How Gamifying Education Brings Out the Best In Students

A chess board illustrates game-based learning
(Image credit: Pixabay)

Playing a video game is, for most people, a form of escapism. But, as we play these games, we also learn–we learn what the game wants from us to succeed, how to avoid potential pitfalls, and even how to manipulate the system inside the game so that it gives us what we want. Throughout the entire process, we are learning.

This approach is the essence of gamifying the learning process.

Dan Ryder, Director of Design and Innovation at Community Regional Charter School in Maine, believes that making learning more like gaming can have a profound effect on students and how they interact with their work. Ryder was recently honored by Tech & Learning during a recent Regional Leadership Summit with an Innovative Leader Award for the Innovative Director of Design & Innovation.

Using Game-Based Learning to Reach Students 


Dan Ryder accepting the Innovative Director of Design & Innovation award (Image credit: Future)

Students, not unlike working adults, may or may not find pleasure in their work.

“What I tried to do with learners is use their love of gaming in whatever way–card games, video games, role-playing games–find the angle in, and then have them become creators of games that demonstrate deeper knowledge [of a subject],” Ryder says. “Instead of writing a book report or preparing a boring project, I’ll have you design a game. I’ll give you the parameters on it for design. And what we’re asking of the kids is to connect the dots between all these things.”

In the gamification process, having a deeper understanding of the subject matter comes across in how well a student can translate it in game form. Adapting characters as historical figures, portraying historical events as environments in a game, and implementing certain rules to provide certain outcomes can all be a part of the learning process. The student creating the game can also demonstrate expert knowledge of the subject being used as the basis of the game, making the gamification process potent as a teaching and learning model.

Raising the Stakes 

One of the hallmarks of gaming is the addition of stakes as having a reason to play is extremely important in becoming the driving force behind your progression. Understanding what the stakes are in game-based learning is important, but it isn’t the only factor necessary to bridge the gap between education and gaming. Knowing what your margin of error is holds equal importance, while being allowed to make those errors can influence growth.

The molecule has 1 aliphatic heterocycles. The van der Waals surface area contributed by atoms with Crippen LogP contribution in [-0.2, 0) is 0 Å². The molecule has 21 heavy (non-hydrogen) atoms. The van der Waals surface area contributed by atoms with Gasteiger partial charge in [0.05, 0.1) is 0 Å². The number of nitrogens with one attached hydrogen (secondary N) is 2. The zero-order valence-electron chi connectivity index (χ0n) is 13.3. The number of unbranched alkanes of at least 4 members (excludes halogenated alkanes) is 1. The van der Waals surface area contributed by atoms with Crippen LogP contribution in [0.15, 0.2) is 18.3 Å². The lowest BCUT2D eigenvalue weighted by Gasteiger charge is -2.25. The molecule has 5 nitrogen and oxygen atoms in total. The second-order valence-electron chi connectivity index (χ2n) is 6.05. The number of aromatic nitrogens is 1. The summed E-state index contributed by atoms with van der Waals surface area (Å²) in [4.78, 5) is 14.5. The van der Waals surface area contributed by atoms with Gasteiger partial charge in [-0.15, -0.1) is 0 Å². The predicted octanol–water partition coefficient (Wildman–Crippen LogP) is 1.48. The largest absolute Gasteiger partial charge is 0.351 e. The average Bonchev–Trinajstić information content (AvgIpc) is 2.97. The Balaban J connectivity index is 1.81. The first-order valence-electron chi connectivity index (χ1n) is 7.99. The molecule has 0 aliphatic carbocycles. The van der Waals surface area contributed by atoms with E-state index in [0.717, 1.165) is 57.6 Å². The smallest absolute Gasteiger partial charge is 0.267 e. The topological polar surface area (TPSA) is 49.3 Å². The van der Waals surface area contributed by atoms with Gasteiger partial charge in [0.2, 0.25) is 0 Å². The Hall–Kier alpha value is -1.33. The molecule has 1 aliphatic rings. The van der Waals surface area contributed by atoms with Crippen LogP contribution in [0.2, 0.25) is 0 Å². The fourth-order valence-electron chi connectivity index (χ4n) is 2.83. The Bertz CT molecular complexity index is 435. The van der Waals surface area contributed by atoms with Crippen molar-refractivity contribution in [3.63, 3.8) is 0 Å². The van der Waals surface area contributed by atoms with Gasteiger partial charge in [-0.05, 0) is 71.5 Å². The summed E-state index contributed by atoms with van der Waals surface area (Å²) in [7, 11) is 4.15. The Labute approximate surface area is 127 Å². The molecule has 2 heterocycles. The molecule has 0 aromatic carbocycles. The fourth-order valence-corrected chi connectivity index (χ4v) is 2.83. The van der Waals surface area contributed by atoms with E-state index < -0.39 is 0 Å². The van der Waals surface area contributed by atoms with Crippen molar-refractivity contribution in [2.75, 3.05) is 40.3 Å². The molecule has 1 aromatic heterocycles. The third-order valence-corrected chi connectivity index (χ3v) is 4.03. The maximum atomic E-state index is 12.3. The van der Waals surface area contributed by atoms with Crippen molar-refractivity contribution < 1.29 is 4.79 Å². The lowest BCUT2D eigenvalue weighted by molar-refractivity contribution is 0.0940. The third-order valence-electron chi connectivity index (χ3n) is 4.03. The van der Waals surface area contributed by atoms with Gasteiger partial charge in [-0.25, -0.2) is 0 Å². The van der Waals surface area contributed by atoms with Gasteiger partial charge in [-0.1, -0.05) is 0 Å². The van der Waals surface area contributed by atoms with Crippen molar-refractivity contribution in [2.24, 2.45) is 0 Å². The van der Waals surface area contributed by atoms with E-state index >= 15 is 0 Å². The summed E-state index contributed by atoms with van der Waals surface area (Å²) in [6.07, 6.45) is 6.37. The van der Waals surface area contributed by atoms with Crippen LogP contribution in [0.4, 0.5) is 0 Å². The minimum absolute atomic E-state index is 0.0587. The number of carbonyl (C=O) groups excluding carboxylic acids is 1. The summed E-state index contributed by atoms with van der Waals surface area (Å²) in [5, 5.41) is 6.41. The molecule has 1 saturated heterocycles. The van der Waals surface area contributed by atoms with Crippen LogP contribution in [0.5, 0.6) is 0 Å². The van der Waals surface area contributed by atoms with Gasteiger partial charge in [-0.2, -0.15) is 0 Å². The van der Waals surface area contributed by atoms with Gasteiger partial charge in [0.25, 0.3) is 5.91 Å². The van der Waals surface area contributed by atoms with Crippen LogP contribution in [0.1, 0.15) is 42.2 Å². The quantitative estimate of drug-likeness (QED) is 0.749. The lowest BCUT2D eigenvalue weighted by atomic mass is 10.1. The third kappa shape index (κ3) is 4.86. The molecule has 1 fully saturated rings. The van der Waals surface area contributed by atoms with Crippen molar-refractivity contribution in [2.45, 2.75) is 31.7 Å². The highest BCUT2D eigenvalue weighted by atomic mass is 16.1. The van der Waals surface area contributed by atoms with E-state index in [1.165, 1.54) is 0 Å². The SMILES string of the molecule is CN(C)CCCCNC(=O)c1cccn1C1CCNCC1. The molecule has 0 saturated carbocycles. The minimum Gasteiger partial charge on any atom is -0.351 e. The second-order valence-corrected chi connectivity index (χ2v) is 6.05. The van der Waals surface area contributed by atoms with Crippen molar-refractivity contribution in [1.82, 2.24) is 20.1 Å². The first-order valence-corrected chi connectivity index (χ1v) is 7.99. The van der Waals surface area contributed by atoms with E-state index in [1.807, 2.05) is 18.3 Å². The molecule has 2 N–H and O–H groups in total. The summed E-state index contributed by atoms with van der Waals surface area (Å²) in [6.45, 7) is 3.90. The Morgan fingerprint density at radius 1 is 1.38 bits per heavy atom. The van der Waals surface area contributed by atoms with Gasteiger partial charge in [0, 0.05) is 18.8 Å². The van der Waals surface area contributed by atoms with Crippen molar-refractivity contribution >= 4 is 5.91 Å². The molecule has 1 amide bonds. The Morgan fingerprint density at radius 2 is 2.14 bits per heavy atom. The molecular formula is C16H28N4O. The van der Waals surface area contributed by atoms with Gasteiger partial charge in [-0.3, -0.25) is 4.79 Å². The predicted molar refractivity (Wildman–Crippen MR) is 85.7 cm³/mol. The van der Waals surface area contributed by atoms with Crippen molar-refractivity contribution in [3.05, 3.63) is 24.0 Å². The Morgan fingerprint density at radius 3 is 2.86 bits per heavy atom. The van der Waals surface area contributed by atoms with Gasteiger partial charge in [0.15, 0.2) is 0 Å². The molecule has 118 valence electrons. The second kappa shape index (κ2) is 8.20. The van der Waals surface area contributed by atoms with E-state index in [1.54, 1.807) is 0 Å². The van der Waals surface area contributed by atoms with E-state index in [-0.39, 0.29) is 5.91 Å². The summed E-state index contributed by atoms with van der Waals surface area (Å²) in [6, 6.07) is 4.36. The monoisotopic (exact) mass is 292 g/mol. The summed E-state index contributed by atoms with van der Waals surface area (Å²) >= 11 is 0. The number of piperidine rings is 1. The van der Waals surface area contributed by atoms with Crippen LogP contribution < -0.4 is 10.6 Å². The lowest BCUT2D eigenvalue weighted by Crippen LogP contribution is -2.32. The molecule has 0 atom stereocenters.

Ryder explains that students need to have a wide berth when it comes to the learning process as it helps them through their educational and professional lives.

“Every game has trials and errors. You try things, you make mistakes. The only way you learn from it is by screwing up, right? Games that don’t have that aren’t really games,” Ryder says. “[And] if the stakes are so high that you can’t afford to lose, then it’s not really a game. It’s gambling, and I would argue that gambling isn’t a game at all. It’s more of a risk-taking exercise. You can’t really game it because you don’t know what’s going to happen.”

Systems, Rules, and Mechanics 

Knowing the stakes is important, but overcoming an obstacle is the main reason you play. Students know about overcoming obstacles throughout their time in school. In order to overcome these, understanding what the world is asking of you plays an important role. Ryder equates this to the mechanics and systems found in any game we play.

“Every game has mechanics and systems. Like Mario, right? There’s a reward system. You get 100 coins, you get a free play. There’s a system to it,” he says. “Then we have rules and guidelines, but rules are different from mechanics. You not being allowed to do something is different than how something works. All of education is one gigantic game system.”

Choice and a narrative (or lesson) are necessary in game-based learning.

“You’ve got choices and consequences in every game. You have the choice you make, and then you have the result of making that choice,” Ryder says. “And finally, you have stories and quests. When I see things get gamified, [people] don’t create stories. They create the most basic system of reward. Maybe there’s a rule involved, but it’s basically a mechanic of performing an action, earning a point, and turning in points for a reward.”

The process of integrating education with gaming is a novel idea that can help open students up to a new side of learning, becoming more accessible and inclusive while also adding an element of fun.


Michael Millington
Senior Staff Writer

Michael Millington is a senior staff writer for Tech & Learning. A writer and editor with over a decade of experience, his focus on bringing actionable information to those in need is the driving force behind his work. When not researching new advancements in technology, Michael likes to practice his Italian and train his dog Cyril.